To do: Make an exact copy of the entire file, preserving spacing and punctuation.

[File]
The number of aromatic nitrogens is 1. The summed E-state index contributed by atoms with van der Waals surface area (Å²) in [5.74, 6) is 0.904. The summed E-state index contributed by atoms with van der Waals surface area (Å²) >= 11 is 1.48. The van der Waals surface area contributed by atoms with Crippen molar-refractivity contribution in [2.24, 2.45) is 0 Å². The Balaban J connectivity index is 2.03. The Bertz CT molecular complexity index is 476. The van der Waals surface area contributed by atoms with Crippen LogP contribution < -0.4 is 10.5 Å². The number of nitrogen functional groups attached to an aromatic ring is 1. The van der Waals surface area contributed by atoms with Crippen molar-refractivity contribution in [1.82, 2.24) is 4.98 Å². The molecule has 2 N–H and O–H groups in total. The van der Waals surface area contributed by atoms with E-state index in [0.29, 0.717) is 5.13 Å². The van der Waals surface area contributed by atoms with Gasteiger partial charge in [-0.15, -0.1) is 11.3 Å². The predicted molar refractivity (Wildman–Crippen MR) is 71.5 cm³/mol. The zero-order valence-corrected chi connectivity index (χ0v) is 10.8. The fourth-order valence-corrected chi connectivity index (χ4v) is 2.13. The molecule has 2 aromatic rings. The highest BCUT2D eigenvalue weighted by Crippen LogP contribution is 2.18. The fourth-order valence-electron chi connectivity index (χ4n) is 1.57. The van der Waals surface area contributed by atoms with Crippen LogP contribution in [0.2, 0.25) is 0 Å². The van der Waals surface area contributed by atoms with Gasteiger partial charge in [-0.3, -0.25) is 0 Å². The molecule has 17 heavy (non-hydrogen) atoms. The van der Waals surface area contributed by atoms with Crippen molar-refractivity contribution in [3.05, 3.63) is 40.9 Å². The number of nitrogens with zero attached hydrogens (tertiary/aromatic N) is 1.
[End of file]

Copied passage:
The number of aromatic nitrogens is 1. The summed E-state index contributed by atoms with van der Waals surface area (Å²) in [5.74, 6) is 0.904. The summed E-state index contributed by atoms with van der Waals surface area (Å²) >= 11 is 1.48. The van der Waals surface area contributed by atoms with Crippen molar-refractivity contribution in [2.24, 2.45) is 0 Å². The Balaban J connectivity index is 2.03. The Bertz CT molecular complexity index is 476. The van der Waals surface area contributed by atoms with Crippen LogP contribution < -0.4 is 10.5 Å². The number of nitrogen functional groups attached to an aromatic ring is 1. The van der Waals surface area contributed by atoms with Crippen molar-refractivity contribution in [1.82, 2.24) is 4.98 Å². The molecule has 2 N–H and O–H groups in total. The van der Waals surface area contributed by atoms with E-state index in [0.29, 0.717) is 5.13 Å². The van der Waals surface area contributed by atoms with Gasteiger partial charge in [-0.15, -0.1) is 11.3 Å². The predicted molar refractivity (Wildman–Crippen MR) is 71.5 cm³/mol. The zero-order valence-corrected chi connectivity index (χ0v) is 10.8. The fourth-order valence-corrected chi connectivity index (χ4v) is 2.13. The molecule has 2 aromatic rings. The highest BCUT2D eigenvalue weighted by Crippen LogP contribution is 2.18. The fourth-order valence-electron chi connectivity index (χ4n) is 1.57. The van der Waals surface area contributed by atoms with Crippen LogP contribution in [0.2, 0.25) is 0 Å². The van der Waals surface area contributed by atoms with Gasteiger partial charge in [-0.3, -0.25) is 0 Å². The molecule has 17 heavy (non-hydrogen) atoms. The van der Waals surface area contributed by atoms with Crippen molar-refractivity contribution in [3.05, 3.63) is 40.9 Å². The number of nitrogens with zero attached hydrogens (tertiary/aromatic N) is 1.